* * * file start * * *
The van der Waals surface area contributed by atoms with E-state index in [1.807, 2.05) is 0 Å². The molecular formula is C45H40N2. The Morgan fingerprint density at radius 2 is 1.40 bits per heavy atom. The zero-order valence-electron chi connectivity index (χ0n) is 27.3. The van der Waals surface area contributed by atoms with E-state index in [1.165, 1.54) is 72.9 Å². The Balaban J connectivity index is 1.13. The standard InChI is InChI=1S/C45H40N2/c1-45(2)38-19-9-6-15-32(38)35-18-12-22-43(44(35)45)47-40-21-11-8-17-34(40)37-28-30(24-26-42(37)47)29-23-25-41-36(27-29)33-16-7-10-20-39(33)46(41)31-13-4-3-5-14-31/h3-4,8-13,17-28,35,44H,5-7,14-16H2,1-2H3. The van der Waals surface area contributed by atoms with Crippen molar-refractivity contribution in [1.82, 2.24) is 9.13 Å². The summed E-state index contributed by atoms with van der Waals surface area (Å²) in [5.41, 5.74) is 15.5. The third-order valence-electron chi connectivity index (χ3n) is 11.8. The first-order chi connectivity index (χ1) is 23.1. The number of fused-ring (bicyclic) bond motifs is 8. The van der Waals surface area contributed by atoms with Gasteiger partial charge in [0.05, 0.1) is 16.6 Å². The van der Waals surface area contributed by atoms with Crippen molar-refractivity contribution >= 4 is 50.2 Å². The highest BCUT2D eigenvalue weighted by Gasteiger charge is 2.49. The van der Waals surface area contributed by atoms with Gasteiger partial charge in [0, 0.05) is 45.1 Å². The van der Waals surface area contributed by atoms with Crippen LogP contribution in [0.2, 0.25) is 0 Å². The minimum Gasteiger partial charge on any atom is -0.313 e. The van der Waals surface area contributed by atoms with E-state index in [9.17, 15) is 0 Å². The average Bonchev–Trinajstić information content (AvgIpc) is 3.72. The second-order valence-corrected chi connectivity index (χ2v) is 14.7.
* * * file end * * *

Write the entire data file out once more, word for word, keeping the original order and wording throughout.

The van der Waals surface area contributed by atoms with E-state index in [1.807, 2.05) is 0 Å². The molecular formula is C45H40N2. The Morgan fingerprint density at radius 2 is 1.40 bits per heavy atom. The zero-order valence-electron chi connectivity index (χ0n) is 27.3. The van der Waals surface area contributed by atoms with E-state index in [1.165, 1.54) is 72.9 Å². The Balaban J connectivity index is 1.13. The standard InChI is InChI=1S/C45H40N2/c1-45(2)38-19-9-6-15-32(38)35-18-12-22-43(44(35)45)47-40-21-11-8-17-34(40)37-28-30(24-26-42(37)47)29-23-25-41-36(27-29)33-16-7-10-20-39(33)46(41)31-13-4-3-5-14-31/h3-4,8-13,17-28,35,44H,5-7,14-16H2,1-2H3. The van der Waals surface area contributed by atoms with Crippen molar-refractivity contribution in [1.82, 2.24) is 9.13 Å². The summed E-state index contributed by atoms with van der Waals surface area (Å²) in [5.41, 5.74) is 15.5. The third-order valence-electron chi connectivity index (χ3n) is 11.8. The first-order chi connectivity index (χ1) is 23.1. The number of fused-ring (bicyclic) bond motifs is 8. The van der Waals surface area contributed by atoms with Gasteiger partial charge in [0.05, 0.1) is 16.6 Å². The van der Waals surface area contributed by atoms with Crippen molar-refractivity contribution >= 4 is 50.2 Å². The highest BCUT2D eigenvalue weighted by Gasteiger charge is 2.49. The van der Waals surface area contributed by atoms with Gasteiger partial charge in [0, 0.05) is 45.1 Å². The van der Waals surface area contributed by atoms with Crippen LogP contribution in [0.2, 0.25) is 0 Å². The minimum Gasteiger partial charge on any atom is -0.313 e. The van der Waals surface area contributed by atoms with E-state index in [9.17, 15) is 0 Å². The average Bonchev–Trinajstić information content (AvgIpc) is 3.72. The second-order valence-corrected chi connectivity index (χ2v) is 14.7.